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LABYRINTH

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Labyrinth 1986
Classic Film Review
Directed by Jim Henson
Starring: David Bowie and Jennifer Connelly
by Carey Lewis





Synopsis:

15-year-old Sarah accidentally wishes her baby half-brother, Toby, away to the Goblin King Jareth who will keep Toby if Sarah does not complete his Labyrinth in 13 hours.

Review:

I’m sure we’ve all had movies that we love as a child; that we think are amazing, perfect, and ageless. When you watch those films as an adult, they don’t seem to have the same zest that they did when you were a child. This has happened to me before with a movie called Vamp, and it’s slightly happened again with Labyrinth.

The movie starts out with Sarah (Jennifer Connelly) reciting a passage from her book to a statue, obviously pretending she’s a princess or damsel in a fairy tale. She then must quickly run home to baby-sit her young, infant brother.

We quickly realize that she’s pretty spoiled and self involved by the way she cries and moans about having to take care of her brother while her parents are out. She obviously takes him for granted, which will be the moral compass of the story.

Toby won’t stop crying so she wishes that the Goblin King will take him away so she won’t have to deal with him anymore. To her behest, her wish is granted, and Jareth the Goblin King (David Bowie) takes the child away. Sarah immediately regrets her decision and pleads for her brother back. Jareth agrees, but only if Sarah can navigate her way through his labyrinth and get to his castle in the middle.

And so begins our fairytale. Sarah meets dangers, friends and foes on her journey to turn Jareth away and get her brother back all the while learning a valuable lesson in the process.

This is a difficult movie to review, because I am not the intended audience. This has become a cult film over the years, with dozens of fan sites on the internet and hordes of people loving the film, and I can understand why it works for them and why children of todays age will still enjoy it.

First, the star of the film is obviously the creatures. Jim Henson had quite the imagination and the puppets in this film prove it. From such a genius as Henson, you’d expect nothing less than perfection, and of course he delivers. In fact, he succeeds so much, you wonder if the film is an excuse for him to show off! In todays film-age of CGI everything, it’s refreshing to see something real on the screen. When does a film like Star Wars Episode III stop being a live action film and become an animated one? But disputing that is for a different time.

Like I said, the puppets are very well done, and the actors and puppeteers do wonderful work giving each creature a personality all their own. The fact that they invoke feelings from the audience is something to be admired.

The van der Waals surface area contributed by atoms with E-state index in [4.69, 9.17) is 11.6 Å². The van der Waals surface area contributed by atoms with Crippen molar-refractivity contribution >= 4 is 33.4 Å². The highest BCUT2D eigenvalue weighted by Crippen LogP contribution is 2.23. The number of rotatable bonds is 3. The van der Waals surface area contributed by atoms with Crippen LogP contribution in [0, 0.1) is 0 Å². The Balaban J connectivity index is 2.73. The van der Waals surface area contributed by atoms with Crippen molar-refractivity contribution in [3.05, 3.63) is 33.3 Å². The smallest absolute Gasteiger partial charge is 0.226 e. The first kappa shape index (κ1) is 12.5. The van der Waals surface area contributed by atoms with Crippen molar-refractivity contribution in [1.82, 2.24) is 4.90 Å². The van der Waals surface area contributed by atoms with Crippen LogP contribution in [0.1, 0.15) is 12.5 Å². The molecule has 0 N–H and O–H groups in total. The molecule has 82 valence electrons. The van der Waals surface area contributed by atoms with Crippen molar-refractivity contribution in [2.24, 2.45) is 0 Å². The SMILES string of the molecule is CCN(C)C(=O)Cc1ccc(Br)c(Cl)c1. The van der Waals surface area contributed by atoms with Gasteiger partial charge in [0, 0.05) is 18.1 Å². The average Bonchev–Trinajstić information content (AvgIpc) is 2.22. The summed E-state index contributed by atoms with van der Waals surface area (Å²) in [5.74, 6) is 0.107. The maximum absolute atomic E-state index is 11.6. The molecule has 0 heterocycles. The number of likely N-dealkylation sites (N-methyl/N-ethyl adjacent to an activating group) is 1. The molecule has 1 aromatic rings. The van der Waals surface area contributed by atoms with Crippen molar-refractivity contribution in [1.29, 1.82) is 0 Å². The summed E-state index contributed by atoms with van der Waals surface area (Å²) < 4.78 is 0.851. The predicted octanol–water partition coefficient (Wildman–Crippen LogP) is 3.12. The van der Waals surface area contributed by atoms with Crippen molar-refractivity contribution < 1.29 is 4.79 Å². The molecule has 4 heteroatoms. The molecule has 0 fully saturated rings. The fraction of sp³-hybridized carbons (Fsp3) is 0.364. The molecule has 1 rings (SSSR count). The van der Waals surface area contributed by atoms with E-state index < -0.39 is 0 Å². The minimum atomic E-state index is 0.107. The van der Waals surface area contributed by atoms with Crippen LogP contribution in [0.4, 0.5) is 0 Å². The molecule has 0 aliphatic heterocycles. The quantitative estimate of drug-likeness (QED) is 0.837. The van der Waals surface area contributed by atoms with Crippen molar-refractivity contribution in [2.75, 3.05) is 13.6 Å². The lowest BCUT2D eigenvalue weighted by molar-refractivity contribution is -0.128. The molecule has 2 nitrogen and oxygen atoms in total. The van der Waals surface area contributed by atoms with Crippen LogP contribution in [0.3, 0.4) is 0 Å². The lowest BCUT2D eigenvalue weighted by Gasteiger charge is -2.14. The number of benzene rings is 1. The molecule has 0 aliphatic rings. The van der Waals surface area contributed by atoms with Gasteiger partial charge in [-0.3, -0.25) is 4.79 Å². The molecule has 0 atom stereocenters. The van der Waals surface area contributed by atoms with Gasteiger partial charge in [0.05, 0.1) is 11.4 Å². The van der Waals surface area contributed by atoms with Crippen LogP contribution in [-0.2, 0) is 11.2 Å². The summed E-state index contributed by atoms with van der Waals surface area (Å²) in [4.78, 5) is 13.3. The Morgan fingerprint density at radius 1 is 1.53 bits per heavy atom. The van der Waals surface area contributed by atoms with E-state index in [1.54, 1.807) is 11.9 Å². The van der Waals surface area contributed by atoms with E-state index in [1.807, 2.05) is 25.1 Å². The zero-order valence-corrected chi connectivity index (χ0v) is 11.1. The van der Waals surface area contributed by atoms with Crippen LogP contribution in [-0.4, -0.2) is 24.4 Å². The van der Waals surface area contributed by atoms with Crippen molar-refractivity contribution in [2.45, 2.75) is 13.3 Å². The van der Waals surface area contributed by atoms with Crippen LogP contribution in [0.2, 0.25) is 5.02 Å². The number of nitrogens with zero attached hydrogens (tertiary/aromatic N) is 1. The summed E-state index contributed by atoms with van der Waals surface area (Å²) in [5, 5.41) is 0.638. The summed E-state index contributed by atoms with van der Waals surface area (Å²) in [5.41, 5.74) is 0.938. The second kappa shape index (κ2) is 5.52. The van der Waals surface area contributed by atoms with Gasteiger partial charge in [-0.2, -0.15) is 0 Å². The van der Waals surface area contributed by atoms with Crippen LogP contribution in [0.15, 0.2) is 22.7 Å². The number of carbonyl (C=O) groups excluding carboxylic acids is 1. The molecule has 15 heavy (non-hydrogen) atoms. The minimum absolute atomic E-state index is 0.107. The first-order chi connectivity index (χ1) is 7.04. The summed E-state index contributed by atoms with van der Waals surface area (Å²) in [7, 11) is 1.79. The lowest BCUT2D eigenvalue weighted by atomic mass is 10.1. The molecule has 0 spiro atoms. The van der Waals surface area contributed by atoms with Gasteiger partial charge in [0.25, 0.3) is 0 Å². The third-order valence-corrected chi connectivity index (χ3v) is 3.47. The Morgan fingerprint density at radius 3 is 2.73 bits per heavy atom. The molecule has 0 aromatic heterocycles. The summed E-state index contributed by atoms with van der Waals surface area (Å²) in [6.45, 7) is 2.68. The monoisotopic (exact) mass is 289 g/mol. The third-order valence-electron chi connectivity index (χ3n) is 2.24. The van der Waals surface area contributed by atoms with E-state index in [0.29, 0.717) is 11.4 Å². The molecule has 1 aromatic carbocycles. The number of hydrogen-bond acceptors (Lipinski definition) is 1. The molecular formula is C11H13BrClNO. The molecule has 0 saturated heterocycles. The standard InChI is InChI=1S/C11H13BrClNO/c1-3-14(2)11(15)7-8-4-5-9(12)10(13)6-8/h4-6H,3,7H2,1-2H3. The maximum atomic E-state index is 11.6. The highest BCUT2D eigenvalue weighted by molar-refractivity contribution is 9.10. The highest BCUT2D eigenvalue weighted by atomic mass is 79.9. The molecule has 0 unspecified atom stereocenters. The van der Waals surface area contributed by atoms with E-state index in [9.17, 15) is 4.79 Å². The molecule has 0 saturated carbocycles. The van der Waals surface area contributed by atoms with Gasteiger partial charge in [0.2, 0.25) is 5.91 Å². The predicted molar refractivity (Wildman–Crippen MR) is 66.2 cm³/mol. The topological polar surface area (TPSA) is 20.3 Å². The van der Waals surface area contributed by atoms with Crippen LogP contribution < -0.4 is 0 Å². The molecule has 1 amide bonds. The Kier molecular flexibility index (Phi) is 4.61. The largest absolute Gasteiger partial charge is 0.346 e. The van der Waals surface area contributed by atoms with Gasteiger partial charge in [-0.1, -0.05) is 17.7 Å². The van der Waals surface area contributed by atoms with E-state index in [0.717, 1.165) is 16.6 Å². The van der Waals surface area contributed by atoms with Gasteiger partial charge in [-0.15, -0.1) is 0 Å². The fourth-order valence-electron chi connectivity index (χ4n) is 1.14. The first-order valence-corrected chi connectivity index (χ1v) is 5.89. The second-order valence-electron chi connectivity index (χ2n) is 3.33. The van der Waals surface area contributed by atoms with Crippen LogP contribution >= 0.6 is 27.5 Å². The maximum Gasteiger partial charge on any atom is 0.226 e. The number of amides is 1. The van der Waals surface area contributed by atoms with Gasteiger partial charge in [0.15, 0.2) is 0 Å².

The cinematography by Alex Thomson and Production Design by Elliot Scott go hand in hand. The aspect ratio of 2.35:1 is used to great effect to sell the epic world in which Sarah must find her way through. The film is both dark and colorful at the same time. At times it’s frightening for children (I remember being scared), but not overly scary like a horror film intended for adults.

An adult watching this film should be able to tell that the labyrinth scenes are shot in a studio with made sets. But maybe that’s part of a whole that gives this movie its charm. As an adult, you should also be able to tell that these are puppets singing and dancing and conversing. But this film has such a charm to it, it almost dares you to keep reminding yourself that the puppets aren’t real, and the locations are sets.

The story is pretty solid from Jim Henson and Dennis Lee, but I think the script itself could’ve used some work. George Lucas is a producer on the film, and you’d swear he wrote the dialogue and didn’t even try. However, like I said, I am not the intended audience for this film, so I’m sure to kids the direct and sometimes “thinking out loud” dialogue will be perfect to let them know what’s going on.

One thing I do need to mention to any parent that plans on sitting their child in front of this movie: the style of the times more or less dictated what people wore. Bowie wears some very tight pants that seem to be hiked a little too far up his body creating quite a “cuppage” situation. I was pretty distracted by it whenever he was shot from the thighs up. And yes, whenever a creature that only comes to his waist is close to Bowie, there’s a close up of it. Buyer beware!

As a child I was captivated by this film, and I think many children today will be just as captivated by it, given the opportunity to be exposed to this fairytale classic. It seems small in comparison to the movies of today that can add computer generated sets and skies and props to any scene, but it’s definitely refreshing and charming to see real creatures in a real world. Children tend to accept flaws in a movie as long as they get lost in the story, and I think they’ll want to visit the labyrinth again and again.

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